The 32 ft. Rosabella was the first of a new class of lighter lifeboat. She was designed for use on a carriage, and powered by two 12 h.p. petrol engines. She was launched 18 times during World War Two, involving many long searches in terrible weather conditions, contributing no doubt to the many requests for the frequent replacement of the rum ration. (This continued the tradition established by the crew of the previous lifeboat, whose Hon. Sec. once reported that "the rum was naturally necessarily consumed.") ln many respects the War must have been a frustrating period for the Ilfracombe crew because there were 11 launches to aircraft in distress - all with no result; in several cases the airmen were rescued by neighbouring Lifeboats or other vessels. The wartime blackout caused launching problems, for one Hon. Sec. in particular, who walked into a lamp-post and was seriously stunned!
At the beginning of the War a caterpillar tractor was supplied, thus cutting the shore party required for launching and recovery from over 50 men to 12. By the time of her transfer to the Holland Life-Saving Society, the Rosabella had saved 12 lives.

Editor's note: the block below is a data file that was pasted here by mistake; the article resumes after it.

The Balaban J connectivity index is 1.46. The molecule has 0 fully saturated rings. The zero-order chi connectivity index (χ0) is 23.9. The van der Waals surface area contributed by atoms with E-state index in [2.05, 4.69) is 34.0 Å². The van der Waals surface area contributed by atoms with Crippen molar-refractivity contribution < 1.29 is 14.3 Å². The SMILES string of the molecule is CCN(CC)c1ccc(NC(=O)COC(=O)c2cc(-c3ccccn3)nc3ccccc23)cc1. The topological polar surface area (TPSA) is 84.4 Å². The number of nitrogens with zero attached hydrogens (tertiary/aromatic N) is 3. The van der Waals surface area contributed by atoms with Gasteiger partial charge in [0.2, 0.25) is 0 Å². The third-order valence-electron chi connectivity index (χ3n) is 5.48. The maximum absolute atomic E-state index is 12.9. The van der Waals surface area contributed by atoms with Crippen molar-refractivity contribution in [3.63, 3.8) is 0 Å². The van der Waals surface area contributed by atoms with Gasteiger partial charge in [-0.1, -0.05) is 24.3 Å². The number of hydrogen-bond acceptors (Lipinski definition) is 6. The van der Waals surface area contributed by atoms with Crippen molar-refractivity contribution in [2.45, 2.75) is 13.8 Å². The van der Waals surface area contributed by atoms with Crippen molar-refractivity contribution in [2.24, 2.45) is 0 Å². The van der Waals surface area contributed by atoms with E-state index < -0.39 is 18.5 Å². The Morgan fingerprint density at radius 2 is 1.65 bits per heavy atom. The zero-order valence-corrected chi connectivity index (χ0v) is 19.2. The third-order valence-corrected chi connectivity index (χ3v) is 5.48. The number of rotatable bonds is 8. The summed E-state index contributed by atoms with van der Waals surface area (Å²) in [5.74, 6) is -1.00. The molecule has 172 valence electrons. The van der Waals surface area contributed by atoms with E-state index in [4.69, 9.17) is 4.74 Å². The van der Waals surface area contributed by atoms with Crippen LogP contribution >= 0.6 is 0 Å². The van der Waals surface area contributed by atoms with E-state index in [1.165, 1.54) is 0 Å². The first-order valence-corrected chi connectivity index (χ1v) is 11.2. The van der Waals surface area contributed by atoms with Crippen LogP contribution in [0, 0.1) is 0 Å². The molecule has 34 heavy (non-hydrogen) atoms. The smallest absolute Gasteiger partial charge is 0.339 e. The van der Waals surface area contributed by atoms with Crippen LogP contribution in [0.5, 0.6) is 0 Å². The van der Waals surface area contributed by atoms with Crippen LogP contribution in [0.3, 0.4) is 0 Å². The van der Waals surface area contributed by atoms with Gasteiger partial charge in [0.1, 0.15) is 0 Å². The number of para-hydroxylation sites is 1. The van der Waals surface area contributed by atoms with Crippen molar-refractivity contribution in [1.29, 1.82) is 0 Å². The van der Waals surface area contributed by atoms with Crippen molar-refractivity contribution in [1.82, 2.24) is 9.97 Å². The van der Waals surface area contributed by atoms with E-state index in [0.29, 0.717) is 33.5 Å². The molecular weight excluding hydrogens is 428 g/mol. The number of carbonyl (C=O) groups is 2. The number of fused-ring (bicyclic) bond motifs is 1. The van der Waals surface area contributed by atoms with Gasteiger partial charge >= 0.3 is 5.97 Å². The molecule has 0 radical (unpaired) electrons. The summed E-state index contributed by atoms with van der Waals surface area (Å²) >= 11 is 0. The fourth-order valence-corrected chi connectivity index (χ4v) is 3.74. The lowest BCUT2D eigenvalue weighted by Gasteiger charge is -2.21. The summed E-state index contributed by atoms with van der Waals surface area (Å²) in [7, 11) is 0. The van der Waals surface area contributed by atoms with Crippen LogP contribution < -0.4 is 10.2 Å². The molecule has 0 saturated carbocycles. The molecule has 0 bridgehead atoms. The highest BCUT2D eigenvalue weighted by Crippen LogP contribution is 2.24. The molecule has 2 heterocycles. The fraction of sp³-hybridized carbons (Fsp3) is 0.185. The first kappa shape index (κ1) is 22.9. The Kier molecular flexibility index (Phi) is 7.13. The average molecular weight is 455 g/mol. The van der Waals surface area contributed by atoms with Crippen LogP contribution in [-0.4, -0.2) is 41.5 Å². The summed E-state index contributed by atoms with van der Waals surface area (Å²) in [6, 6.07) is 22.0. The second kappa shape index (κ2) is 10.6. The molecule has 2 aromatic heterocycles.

The next lifeboat was of the Liverpool type. She was transferred to the Ilfracombe station from Newquay, Cornwall in October, 1945. She was the Richard Silver Oliver, and was to be involved in one of the most distinguished services in the history of Ilfracombe lifeboats, when she went to the aid of the disabled ‘Monte Gurugu’ on November 13, 1949.
During her final three years at llfracombe, the Richard Silver Oliver towed in four boats, but as these and similar services are not "rescues" in the accepted sense of saving lives, it is simply recorded that the lifeboat "gave help".
She was replaced by the Robert and Phemia Brown, a new Liverpool type lifeboat of the latest design. Her first service was on January 17, 1954, to the Admiralty tanker ‘Wave Victor’, crippled by an engine-room fire nine miles north of Bull Point. Ten of the crew were taken off. One person was injured, so the lifeboat returned to Ilfracombe as soon as the Appledore lifeboat arrived to stand by the stricken vessel. ln her time at Ilfracombe, the Robert and Phemia Brown was launched on service 15 times and saved 23 lives.